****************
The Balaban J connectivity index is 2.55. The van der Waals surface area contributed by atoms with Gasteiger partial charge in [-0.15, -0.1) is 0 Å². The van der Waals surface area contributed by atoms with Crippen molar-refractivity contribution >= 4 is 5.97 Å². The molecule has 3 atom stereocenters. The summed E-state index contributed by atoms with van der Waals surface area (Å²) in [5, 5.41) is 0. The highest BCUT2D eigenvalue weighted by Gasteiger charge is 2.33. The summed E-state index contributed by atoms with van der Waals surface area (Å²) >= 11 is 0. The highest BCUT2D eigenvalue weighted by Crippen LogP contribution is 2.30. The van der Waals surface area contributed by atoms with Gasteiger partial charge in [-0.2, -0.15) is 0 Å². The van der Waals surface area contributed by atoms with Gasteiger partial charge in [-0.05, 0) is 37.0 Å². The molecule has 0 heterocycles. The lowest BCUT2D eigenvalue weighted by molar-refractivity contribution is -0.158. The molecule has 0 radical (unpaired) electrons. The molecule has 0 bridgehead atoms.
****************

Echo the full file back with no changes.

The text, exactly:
The Balaban J connectivity index is 2.55. The van der Waals surface area contributed by atoms with Gasteiger partial charge in [-0.15, -0.1) is 0 Å². The van der Waals surface area contributed by atoms with Crippen molar-refractivity contribution >= 4 is 5.97 Å². The molecule has 3 atom stereocenters. The summed E-state index contributed by atoms with van der Waals surface area (Å²) in [5, 5.41) is 0. The highest BCUT2D eigenvalue weighted by Gasteiger charge is 2.33. The summed E-state index contributed by atoms with van der Waals surface area (Å²) >= 11 is 0. The highest BCUT2D eigenvalue weighted by Crippen LogP contribution is 2.30. The van der Waals surface area contributed by atoms with Gasteiger partial charge in [-0.2, -0.15) is 0 Å². The van der Waals surface area contributed by atoms with Gasteiger partial charge in [-0.05, 0) is 37.0 Å². The molecule has 0 heterocycles. The lowest BCUT2D eigenvalue weighted by molar-refractivity contribution is -0.158. The molecule has 0 radical (unpaired) electrons. The molecule has 0 bridgehead atoms.